What average golfers can learn from Chez Reavie and other pros

As one of GOLF’s Top 100 Teachers, and the newly-named 2020 PGA Teacher & Coach of the Year, Mark Blackburn knows a thing or two about how to improve your game. Some of the best players in the world seek him out for his knowledge of swing mechanics, including longtime students and PGA Tour winners Chez Reavie and Kevin Chappell.

During an appearance on this week’s episode of GOLF’s Subpar, co-host Colt Knost noted that Reavie, in particular, is a pro that the average recreational player can relate to, because Reavie has had a great career on Tour despite the fact he doesn’t overpower golf courses, or have the “wow factor” of players like Dustin Johnson and Gary Woodland.

“You just have to embrace what you do,” Blackburn said. “Every player has a personality. Chez is like Floyd Mayweather. Chez isn’t going to knock anyone out with a big punch. I use the analogy [because] Floyd Mayweather doesn’t knock people over — he just jabs people to death, and he wins on technical knockout. That’s Chez on a golf course. He’s precision. He’s going to put the ball in play. He’s sneaky, longer than you think, and then he’s just an incredible iron player. And he’s aggressive. Sometimes he’s a little too aggressive, too many jabs. We try and build a score.

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“Every player is different,” Blackburn continued. “So for him, he’s got control of what he’s doing, he puts the ball in play and leaves the ball in the right position. He’s very disciplined. I would say, the most important thing for most golfers is they’re reckless. If you want to be a good player, there’s a lot of discipline that’s involved. You watch Dustin Johnson, or Brooks Kopeka, Rory McIlroy, Tiger Woods, the stuff they do, physically, they’re the top one percent of the one percent on the planet. So when you see them being aggressive, that’s just not what the average golfer needs to do. Good scoring is the compounding of small gains over every single hole.”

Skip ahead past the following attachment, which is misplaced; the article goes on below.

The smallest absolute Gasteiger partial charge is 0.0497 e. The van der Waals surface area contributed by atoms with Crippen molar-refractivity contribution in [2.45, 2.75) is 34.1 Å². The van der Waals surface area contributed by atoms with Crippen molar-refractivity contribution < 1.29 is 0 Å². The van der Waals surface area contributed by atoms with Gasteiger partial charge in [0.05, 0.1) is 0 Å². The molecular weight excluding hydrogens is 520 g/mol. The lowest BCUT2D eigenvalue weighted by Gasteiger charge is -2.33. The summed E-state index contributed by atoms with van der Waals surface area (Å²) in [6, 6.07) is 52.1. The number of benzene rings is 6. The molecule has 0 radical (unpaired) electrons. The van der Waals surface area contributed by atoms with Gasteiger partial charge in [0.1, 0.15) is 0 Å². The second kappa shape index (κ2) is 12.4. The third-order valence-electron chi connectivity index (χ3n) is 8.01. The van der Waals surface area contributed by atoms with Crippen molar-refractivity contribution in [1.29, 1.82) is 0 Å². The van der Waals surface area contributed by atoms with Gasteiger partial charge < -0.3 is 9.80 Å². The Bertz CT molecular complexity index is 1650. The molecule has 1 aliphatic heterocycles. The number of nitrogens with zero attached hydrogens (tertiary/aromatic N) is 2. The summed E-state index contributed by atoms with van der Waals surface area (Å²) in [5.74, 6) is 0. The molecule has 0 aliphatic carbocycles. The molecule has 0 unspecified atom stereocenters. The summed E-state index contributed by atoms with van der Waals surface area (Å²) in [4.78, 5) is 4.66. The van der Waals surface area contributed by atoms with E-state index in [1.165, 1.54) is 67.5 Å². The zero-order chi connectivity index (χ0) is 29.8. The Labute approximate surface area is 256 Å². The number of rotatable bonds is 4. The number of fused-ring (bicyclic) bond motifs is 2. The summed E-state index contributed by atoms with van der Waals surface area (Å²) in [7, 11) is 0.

So how can players put that strategy into practice? It’s simple, according to Blackburn.

“Just put the ball on the green and two-putt,” Blackburn said. “If you put the ball on the green from 180 yards and two-putt, you’re going to be strokes-gained positive on the PGA Tour. Not a lot, but a little bit. You do that over 18 holes, that’s how you shoot low scores. And Chez is just masterful at doing that. That’s one of the things that everyone should figure out: What’s your strength, and how do you play golf, and you should just go after that.”

To listen to Blackburn’s entire interview, including his thoughts on the golf swing’s evolution and the difference between coaching beginners and elite players, check out the full video below.

Golf.com Editor

As a four-year member of Columbia’s inaugural class of female varsity golfers, Jessica can out-birdie everyone on the masthead. She can out-hustle them in the office, too, where she’s primarily responsible for producing both print and online features, and overseeing major special projects, such as GOLF’s inaugural Style Is­sue, which debuted in February 2018. Her origi­nal interview series, “A Round With,” debuted in November of 2015, and appeared in both in the magazine and in video form on GOLF.com.